Leaving the main gate we heard a rhythmic beating sound and I assumed it was some idiot’s ghettoblaster playing gangsta rap. In fact it was a group of boys from the local villages doing a series of Kurdish dances to the sound of a double-sided drum and a local type of trumpet. Very culturally exciting. Probably the same boys who parked near us last night and made a lot of noise.
On the way back to Kars we saw a beautiful huge brown and white eagle and something that looked like a fox, perhaps a lynx. Also a very courteous policeman who drove up behind us when we stopped on the hard shoulder for lunch and wanted to know if we had a problem. The problem came later when we ran into a humungous thunder and hail storm between Daman and Artvin. The road was soon coated with two inches of huge hail storms so we stopped until it passed..
There were huge herds of cattle roaming everywhere, like Chinese tour groups without their selfie sticks. The herdsmen carried an umbrella, a mobile phone and a gun to shoot the wolves. The pass above the town of Posof had a sign saying “Rakim” (height) 2,550 metres. Some time during the storm we missed the road to Artvin and arrived at the village of Turkoguz, which I know is where a gas pipeline from the Caspian Sea passes through Georgia and into Turkey on its way to Erzurum. A barrier across the road told us we were leaving Turkey and entering Georgia. Crossing the border was painless if slow, partly because I suspect very few Brtish campervans come through this minor crossing. The Georgian customs man wanted everything taken out of the back of the van, and wanted to know what was in the portapotty. I showed him and he wasn’t impressed. We spent the night in a nice parking place just outside Vale, where I took a pic of the unusual gas supply system.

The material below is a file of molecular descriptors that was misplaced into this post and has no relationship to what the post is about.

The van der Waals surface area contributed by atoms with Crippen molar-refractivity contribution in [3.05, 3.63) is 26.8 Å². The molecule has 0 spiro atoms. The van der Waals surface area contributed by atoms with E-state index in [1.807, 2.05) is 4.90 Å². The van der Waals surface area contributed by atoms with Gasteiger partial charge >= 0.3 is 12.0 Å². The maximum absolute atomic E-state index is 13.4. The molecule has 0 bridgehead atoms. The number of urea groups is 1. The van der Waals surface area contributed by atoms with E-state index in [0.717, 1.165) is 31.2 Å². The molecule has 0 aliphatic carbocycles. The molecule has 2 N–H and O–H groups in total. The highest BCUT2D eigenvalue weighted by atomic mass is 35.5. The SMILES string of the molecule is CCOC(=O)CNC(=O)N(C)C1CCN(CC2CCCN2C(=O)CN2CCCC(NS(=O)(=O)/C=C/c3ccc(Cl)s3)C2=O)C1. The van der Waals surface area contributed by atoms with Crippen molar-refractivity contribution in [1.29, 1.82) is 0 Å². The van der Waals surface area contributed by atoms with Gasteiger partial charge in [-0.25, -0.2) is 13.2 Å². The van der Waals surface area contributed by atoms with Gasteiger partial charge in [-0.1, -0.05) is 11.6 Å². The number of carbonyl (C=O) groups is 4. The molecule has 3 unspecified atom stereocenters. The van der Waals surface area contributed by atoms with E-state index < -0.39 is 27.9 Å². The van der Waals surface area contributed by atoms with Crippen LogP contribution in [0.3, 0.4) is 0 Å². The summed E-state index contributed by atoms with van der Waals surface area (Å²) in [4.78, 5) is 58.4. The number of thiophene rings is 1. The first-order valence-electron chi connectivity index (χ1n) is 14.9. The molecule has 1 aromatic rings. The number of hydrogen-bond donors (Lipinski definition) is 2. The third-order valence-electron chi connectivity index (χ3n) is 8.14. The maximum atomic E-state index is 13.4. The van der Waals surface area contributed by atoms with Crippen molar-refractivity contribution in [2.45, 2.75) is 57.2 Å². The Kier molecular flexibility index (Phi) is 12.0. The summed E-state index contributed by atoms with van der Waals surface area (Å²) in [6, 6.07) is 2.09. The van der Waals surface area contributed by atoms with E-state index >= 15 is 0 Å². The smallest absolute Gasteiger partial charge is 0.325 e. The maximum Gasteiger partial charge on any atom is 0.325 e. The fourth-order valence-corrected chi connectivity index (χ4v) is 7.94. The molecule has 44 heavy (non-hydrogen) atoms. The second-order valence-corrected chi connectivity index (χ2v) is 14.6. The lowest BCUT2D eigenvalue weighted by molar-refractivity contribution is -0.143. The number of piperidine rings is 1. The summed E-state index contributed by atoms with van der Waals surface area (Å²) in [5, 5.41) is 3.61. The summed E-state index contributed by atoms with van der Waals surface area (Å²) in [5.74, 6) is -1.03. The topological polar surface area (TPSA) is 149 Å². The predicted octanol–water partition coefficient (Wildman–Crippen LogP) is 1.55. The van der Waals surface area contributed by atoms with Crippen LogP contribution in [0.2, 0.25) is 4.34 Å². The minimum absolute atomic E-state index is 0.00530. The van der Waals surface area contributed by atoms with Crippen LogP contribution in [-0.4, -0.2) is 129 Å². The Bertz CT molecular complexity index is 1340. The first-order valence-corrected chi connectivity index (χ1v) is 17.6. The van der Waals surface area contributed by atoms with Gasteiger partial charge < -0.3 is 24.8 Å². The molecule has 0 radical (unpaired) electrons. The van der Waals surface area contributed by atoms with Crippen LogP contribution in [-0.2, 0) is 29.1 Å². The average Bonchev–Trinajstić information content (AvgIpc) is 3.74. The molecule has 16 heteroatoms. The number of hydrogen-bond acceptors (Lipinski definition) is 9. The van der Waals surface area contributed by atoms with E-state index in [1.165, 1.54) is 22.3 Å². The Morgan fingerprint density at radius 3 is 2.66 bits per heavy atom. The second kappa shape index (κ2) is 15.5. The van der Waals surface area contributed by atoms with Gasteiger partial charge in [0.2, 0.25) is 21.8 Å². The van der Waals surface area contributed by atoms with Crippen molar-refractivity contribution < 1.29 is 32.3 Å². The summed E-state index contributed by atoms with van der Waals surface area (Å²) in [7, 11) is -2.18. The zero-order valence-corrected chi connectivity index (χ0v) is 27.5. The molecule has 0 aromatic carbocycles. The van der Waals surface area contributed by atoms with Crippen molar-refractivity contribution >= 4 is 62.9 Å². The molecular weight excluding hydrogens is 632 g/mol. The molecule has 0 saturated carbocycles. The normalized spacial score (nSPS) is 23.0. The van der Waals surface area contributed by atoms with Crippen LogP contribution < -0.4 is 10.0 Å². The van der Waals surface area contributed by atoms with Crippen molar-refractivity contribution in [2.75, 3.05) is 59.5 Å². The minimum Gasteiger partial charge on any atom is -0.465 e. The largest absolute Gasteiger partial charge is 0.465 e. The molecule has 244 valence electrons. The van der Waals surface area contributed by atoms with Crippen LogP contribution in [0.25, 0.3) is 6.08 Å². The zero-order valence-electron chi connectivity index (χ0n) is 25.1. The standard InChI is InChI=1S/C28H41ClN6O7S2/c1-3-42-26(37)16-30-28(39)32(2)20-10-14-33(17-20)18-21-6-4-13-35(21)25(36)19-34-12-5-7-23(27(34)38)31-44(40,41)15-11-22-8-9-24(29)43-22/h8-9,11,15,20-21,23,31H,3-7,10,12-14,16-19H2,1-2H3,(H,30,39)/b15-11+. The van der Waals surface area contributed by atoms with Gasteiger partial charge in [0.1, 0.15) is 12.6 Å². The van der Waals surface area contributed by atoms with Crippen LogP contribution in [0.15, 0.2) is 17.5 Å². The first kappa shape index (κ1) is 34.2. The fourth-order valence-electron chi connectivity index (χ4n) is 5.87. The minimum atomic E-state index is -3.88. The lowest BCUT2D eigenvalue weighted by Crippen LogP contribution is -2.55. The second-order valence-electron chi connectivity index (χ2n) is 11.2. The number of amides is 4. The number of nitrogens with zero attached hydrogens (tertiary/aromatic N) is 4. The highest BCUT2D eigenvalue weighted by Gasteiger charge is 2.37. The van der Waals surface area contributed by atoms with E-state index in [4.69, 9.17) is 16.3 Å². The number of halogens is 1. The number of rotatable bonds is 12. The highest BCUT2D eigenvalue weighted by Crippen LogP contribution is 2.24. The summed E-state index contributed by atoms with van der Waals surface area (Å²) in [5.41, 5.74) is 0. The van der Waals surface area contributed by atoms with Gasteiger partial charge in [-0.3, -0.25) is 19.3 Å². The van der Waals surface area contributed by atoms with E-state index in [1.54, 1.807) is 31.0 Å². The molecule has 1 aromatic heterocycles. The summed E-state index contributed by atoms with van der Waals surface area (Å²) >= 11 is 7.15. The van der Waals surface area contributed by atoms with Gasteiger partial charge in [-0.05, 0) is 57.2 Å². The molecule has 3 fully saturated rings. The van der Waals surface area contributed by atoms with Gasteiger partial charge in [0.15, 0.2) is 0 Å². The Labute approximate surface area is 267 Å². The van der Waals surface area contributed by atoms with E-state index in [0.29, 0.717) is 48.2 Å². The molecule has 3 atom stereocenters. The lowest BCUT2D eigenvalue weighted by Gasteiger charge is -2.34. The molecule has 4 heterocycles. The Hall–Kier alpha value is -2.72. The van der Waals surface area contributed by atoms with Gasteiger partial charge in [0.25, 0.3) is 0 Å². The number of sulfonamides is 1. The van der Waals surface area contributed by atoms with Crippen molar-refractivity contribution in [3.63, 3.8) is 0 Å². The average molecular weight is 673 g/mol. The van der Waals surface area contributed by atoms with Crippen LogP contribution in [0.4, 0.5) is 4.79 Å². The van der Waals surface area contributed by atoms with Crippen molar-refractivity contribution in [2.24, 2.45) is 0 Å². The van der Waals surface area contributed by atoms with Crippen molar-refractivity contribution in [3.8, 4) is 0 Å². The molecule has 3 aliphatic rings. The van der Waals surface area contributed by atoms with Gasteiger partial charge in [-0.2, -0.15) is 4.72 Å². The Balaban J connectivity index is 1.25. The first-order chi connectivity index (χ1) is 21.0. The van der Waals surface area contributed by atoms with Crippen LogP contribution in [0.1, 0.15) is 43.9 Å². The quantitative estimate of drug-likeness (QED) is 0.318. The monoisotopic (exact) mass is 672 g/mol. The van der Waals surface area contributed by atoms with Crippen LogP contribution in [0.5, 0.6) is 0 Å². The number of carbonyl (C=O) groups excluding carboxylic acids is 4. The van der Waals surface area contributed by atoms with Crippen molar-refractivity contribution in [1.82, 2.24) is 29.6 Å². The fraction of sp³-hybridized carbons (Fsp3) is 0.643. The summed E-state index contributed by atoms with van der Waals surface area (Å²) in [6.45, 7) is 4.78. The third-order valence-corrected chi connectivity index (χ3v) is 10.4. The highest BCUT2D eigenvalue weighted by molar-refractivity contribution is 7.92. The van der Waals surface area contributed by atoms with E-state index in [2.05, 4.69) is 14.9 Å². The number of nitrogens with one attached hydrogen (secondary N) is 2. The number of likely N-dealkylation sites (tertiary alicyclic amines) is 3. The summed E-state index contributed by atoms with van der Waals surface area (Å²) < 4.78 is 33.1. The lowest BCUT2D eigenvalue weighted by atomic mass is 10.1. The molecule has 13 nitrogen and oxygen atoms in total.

Ani: Key features
Walls from the inside of the city
Church of St Gregory
Massive central pillar of Church of St Gregory
Cave openings to underground rooms
Inside of church
View from Inner Castle
Manuchehr mosque
Inside of mosque
View from mosque: border with Armenia
Ruin of Zoroastrian ziggarat
Fethiye mosque
Inside of mosque
Inside of mosque
Restoration leader
Church of Surp Amenap’rkitch
Silk Road
Church of Tigran Honants
Inside church
Church entrance
Church ceiling
Frescoe of last supper
Church roof
Frescoe of dragons
Kurdish dancers in front of city walls
Hailstorm at 2,550 metres ASL
Gas supply in Vale, Georgia